"I was in IV drug user and it was instant," Vanity Valladarez said. "Any vein I could find is what I used."
The scars on her hands are proof, Valladarez is a former heroin addict.
"It's a numbing drug you just feel warm inside," Valladarez said. "It took away all the pain and it gave you this false sense of love."
At 26-years-old, Valladarez is the new, young face of today's heroin addict. Lori Erickson counsels former addicts.
"Today's picture of the heroin addict isn't what it used to be years ago, today they are very young," Erickson said.
Erickson has seen heroin addicts as young as 15-years-old, and it's starting with prescription pills.
"Their starting out with oxycontin and vicodin and these types of things," Erickson said. "Our youth, that is what they are getting, they are getting pills."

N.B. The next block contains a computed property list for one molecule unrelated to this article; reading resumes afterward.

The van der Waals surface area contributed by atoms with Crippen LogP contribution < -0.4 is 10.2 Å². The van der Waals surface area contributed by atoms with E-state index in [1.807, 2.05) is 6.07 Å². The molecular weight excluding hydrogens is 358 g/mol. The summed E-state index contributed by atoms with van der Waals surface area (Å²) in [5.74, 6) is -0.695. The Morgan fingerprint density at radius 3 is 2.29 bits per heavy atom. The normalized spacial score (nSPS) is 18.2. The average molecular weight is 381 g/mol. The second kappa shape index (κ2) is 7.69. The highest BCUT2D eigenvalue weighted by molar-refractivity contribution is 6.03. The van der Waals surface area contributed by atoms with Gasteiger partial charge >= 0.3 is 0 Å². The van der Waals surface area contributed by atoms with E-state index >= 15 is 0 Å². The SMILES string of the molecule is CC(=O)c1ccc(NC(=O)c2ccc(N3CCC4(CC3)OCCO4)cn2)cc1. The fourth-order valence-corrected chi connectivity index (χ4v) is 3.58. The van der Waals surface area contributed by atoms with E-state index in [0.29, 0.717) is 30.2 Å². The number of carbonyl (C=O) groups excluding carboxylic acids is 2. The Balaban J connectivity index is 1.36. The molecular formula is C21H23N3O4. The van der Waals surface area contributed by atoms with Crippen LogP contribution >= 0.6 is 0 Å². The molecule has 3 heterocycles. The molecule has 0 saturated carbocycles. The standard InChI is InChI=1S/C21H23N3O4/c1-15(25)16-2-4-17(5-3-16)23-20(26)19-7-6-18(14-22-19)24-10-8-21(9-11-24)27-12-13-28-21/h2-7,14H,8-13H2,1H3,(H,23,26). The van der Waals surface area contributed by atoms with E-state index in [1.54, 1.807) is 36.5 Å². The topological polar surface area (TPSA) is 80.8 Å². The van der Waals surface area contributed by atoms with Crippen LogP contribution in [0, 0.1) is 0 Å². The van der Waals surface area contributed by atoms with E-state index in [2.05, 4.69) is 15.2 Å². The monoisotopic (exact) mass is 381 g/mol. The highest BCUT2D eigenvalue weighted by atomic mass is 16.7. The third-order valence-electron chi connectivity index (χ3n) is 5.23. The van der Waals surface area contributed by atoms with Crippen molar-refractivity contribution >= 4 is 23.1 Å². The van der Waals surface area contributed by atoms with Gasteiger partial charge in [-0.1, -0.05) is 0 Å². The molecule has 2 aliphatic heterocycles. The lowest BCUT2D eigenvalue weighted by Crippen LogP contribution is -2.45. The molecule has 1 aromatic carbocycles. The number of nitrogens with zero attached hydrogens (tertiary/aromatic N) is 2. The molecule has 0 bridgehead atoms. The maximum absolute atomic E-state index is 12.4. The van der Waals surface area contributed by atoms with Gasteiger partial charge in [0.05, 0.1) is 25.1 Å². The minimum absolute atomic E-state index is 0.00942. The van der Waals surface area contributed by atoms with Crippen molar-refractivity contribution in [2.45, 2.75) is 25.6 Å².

Prescription drug abuse is at an all time high, according to the Centers for Disease Control.
Painkillers pave the way to heroin, both are opiates, but eventually prescriptions run out or become unavailable.
"The pills can be very expensive and if there is no access to the prescription medication then heroin is much cheaper and it's available on the streets, Erickson said."
"Everyday I was doing a gram to a gram and a half a day and spending over $100 on it," Valladerez said.
Her addiction cost her more than money, it cost her her family and kids. She's also fresh out of prison and now in recovery at Capistrano Women's Treatment Home in Bakersfield.
"I never thought I would be here right now," she said.
Erickson can relate.
"I have 12 and a half years clean and I too was a heroin addict at one time in my life," Erickson said.
"I used to be really ashamed of these marks and hoping they would go away, but now it's a sense of pride because I know where I've been," Valladerez said.
Experts also blame a flood of cheap heroin from Mexico. Justice Department statistics obtained by MSNBC show the drug showing up in new areas, including upscale suburban towns where heroin was once rare.